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"Try your best to have finished work before Dad comes home."
Is the difference between this sentence and this one "Try your best to have the work finished before Dad comes home" in drawing attention to the end of doing something in the first case?
Last edited by tzfujimino; 05-Jul-2013 at 19:08.
The first sentence is OK, though it's moderately natural only if the addressee works from home. Normally we 'finish work' at the end of the working day at the office/factory/etc. If we work from home we are more likely to 'stop working'.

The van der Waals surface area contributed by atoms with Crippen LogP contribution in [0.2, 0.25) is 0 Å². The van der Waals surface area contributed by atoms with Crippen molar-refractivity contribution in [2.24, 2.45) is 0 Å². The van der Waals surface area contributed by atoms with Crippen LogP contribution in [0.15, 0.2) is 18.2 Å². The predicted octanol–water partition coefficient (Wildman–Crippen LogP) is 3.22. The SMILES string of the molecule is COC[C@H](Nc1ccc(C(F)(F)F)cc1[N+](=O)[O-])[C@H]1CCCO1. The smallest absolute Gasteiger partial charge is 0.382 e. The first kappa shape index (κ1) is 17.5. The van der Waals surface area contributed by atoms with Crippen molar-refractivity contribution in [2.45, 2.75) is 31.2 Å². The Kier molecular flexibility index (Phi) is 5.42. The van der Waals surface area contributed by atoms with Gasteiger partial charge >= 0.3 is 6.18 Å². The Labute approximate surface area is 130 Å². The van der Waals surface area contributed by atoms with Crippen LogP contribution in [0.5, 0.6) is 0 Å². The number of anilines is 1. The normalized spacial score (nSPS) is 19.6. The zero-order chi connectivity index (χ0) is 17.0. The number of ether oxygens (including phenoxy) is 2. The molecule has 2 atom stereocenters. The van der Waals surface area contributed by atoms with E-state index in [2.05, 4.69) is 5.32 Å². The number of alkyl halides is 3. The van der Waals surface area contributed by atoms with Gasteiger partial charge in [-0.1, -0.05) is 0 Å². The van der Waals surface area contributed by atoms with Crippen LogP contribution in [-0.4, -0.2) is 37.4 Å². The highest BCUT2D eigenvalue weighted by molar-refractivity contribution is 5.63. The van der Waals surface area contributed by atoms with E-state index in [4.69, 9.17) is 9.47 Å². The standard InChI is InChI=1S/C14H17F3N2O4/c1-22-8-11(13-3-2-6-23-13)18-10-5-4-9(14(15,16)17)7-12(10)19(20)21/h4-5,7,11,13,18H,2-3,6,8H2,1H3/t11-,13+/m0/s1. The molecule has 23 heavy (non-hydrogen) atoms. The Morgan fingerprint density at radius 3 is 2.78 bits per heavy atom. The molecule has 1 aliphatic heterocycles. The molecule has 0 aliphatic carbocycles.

Here, with 'the work' the reference is to a specific task, for example, decorating a room or completing a set of accounts. The focus is more on the completed task than on the fact that the addressee has completed it."Try your best to have the work finished before Dad comes home"
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Given the usage of the word "Dad" in the sentence, I suspect that the work being referred to might be homework. Is that right, Dolly B?
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